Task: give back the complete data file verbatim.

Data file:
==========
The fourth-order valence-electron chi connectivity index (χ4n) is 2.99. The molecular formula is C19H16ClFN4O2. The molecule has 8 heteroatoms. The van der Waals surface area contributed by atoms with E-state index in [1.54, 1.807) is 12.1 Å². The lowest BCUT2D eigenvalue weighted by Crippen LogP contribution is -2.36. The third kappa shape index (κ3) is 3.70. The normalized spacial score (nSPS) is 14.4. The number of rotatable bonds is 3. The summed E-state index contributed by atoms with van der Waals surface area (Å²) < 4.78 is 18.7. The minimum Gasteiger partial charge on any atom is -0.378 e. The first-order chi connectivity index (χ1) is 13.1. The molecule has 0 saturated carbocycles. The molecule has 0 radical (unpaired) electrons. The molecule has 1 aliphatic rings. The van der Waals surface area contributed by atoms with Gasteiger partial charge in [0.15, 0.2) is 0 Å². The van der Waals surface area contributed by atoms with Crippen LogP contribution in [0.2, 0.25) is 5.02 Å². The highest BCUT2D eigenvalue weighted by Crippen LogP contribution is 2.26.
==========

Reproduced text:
The fourth-order valence-electron chi connectivity index (χ4n) is 2.99. The molecular formula is C19H16ClFN4O2. The molecule has 8 heteroatoms. The van der Waals surface area contributed by atoms with E-state index in [1.54, 1.807) is 12.1 Å². The lowest BCUT2D eigenvalue weighted by Crippen LogP contribution is -2.36. The third kappa shape index (κ3) is 3.70. The normalized spacial score (nSPS) is 14.4. The number of rotatable bonds is 3. The summed E-state index contributed by atoms with van der Waals surface area (Å²) < 4.78 is 18.7. The minimum Gasteiger partial charge on any atom is -0.378 e. The first-order chi connectivity index (χ1) is 13.1. The molecule has 0 saturated carbocycles. The molecule has 0 radical (unpaired) electrons. The molecule has 1 aliphatic rings. The van der Waals surface area contributed by atoms with Gasteiger partial charge in [0.15, 0.2) is 0 Å². The van der Waals surface area contributed by atoms with Crippen LogP contribution in [0.2, 0.25) is 5.02 Å². The highest BCUT2D eigenvalue weighted by Crippen LogP contribution is 2.26.